Not much that needs to be said after this game that wasn’t said after the Lehigh game.
Or The Fordham game. Or the Princeton game. Or the Brown game. Maybe even the Marist game.
A beaten up defense, little depth, and some bad luck. Sometimes there is a fine line between a five win team and a one-win team, but not this season. Many of the five points discussed each week could apply to this one as well
This isn’t a team losing games on last second field goals or turnovers. Georgetown has been outscored 103-33 in the first quarter this season. In its seven losses, the average margin at the half is more than two touchdowns. When it gets to the red zone, the Hoyas are pretty good. Problem is, they’ve been there 24 times this season. Its opponents? 44 times.
There will be plenty of times to discuss the state of the program entering 2014, and with an unusually early Senior Day this Saturday versus Lafayette, this question: is it time to honor—and then sit—much the senior class in the remaining three weeks of the season?
With few exceptions, it’s a credit to this class – and a cautionary tale for 2014 – that the Class of 2014 has some of the best players by position on this team. From quarterback to the offensive line, receivers linebackers, secondary, special teams, and more, the seniors are the backbone of this team. The names are familiar to Hoya fans: Kempf, Campanella, Durham, Campbell, Wharton, Caldwell-Meeks. Saturday, the class will be honored for a remarkable four years where they arrived from a 0-11 team, rose to an 8-3 season, then saw it sink under .500 once again.
That having been said, and every senior knows this, the end is in sight. Every one of these young men wants to play every remaining down of football, which may be among the last competitive games they will play going forward. But it’s also a nod to the schedule that it may be time to at least consider a changing of the guard after the Lafayette game, and here’s why.
Senior Day versus Lafayette introduces a late bye week on Nov. 9, followed by two road games which the Hoyas will again be significant underdogs. Yes, Georgetown could go one a roll and finish 4-7, but it could just as easily finish 1-10. Regardless of the record, replacing 26 seniors will be no small task. Is it worth a two week head start on 2014?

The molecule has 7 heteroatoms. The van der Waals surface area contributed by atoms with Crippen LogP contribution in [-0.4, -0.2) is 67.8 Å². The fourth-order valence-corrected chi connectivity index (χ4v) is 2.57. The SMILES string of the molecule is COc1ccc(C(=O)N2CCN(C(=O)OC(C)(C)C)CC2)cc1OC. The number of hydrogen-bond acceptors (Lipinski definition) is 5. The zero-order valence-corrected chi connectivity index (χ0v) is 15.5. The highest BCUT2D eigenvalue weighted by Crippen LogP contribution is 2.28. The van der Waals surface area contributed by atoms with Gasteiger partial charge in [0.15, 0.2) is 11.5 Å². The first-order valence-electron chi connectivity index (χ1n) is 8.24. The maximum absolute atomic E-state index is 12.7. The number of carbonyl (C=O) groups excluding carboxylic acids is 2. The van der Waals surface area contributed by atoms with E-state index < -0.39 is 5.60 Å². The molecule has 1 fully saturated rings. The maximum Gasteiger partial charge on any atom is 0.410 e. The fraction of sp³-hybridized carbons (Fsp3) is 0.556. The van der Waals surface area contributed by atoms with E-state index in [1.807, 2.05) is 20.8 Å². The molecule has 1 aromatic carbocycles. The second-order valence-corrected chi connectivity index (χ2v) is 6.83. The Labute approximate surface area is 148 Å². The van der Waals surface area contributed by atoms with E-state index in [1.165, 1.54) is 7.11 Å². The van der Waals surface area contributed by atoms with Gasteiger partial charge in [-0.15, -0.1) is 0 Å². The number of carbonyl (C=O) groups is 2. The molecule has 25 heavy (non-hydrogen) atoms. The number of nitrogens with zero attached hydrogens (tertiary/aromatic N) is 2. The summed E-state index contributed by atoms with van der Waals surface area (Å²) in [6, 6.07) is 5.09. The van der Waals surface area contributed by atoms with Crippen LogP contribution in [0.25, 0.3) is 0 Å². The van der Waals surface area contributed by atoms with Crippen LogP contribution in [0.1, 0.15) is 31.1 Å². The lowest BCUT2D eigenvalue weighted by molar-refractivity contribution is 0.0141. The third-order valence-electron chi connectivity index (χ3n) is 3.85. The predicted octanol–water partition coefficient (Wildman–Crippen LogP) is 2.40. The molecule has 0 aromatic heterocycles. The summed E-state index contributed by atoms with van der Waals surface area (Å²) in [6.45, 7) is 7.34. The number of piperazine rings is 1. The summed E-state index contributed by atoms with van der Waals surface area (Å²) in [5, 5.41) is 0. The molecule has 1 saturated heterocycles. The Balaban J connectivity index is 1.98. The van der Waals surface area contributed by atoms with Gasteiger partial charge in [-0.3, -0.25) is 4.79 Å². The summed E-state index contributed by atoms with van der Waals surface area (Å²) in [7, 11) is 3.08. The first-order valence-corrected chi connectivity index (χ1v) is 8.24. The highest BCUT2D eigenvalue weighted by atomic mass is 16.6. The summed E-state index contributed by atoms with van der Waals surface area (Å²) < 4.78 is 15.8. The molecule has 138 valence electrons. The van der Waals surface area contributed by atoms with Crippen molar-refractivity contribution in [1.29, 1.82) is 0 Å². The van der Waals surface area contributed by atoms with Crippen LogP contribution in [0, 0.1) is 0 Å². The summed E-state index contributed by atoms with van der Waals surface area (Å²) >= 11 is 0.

The torch has been passed at quarterback, where Kyle Nolan is getting starts that, in any competitive season, might have still gone to Isaiah Kempf. And while many other positions have seen the loss of seniors by injury, the staff has to learn which of the upperclassmen are going to take the mantle of leadership and responsibility. Who is the next Duston Wharton? The next Stephen Atwater? The next Matt MacZura?
That doesn’t mean benching the entire class, far from it. They deserve better. As time allows, they need ton contribute. But as opportunities arise, it may now be time to get some more reps from a Leo Loughery, a Myles Braxton-Johnson, a Ben Priddy. The impact of game experience isn’t reached in spring practice or August two-a-days, but many teams can’t afford the loss of talent to give freshmen enhanced playing time down the stretch of a season. As it stands right now, Georgetown can and whether it’s 3-8 or 2-9 or 1-10, the need doesn’t go away when the sting of the season does.
So what is being lost heading into next season? A lot.
After 2013, Georgetown loses one of the top five or six quarterbacks of the modern era, who fought back from a potentially career-ending injury for one more season for his school. It graduates three of its top four running backs, its starting wide receiver, its starting tight end, and much of its offensive line.
Defensively, Senior Day salutes the transition of its top two linebackers, three of its top four in the secondary, its punter, place kicker, and leading kick returner. And that’s no comfort for what follows. Next year’s rising senior class is almost exclusively defensive players (16 of 21), putting added pressure on the freshmen and sophomores on the offense to get up to speed in a big way to prepare for 2014.
Playing a young lineup isn’t “tanking” games or “mailing it in.” Rome wasn’t built in a day and neither was this season. The Davidson win was nice, but face facts: Davidson is arguably the weakest team in the subdivision this year, having not scored more than 14 points against any Division I team and giving up 98 in its last two games to Marist and Jacksonville. Georgetown’s loss to Marist was far more telling, and it’s been one long first half every week since.
Day by day, practice by practice, game by game, injuries helped expose a team too lean in some positions, too small in others, and ill-prepared to mount the level of defensive intensity to facilitate comebacks. So what now?
Senior Day ought to be the opportunity for Georgetown to put together its best 60 minutes of the season, and extend an unusual three game win streak against Lafayette, where the three games were decided by late game Leopard mistakes in each. Despite its meager non-conference slate, Lafayette is still a contender in a year where the PL race looks a lot like the NFC East. A fourth loss to Georgetown would (almost) be as upsetting as a sixth straight loss to Lehigh. OK, maybe not quite that upsetting, but a deflating setback nonetheless.
After that, it’s time to figure out what November holds for this team and who needs to step up—if not now, then next season. For this year’s senior class, they’ve done their part.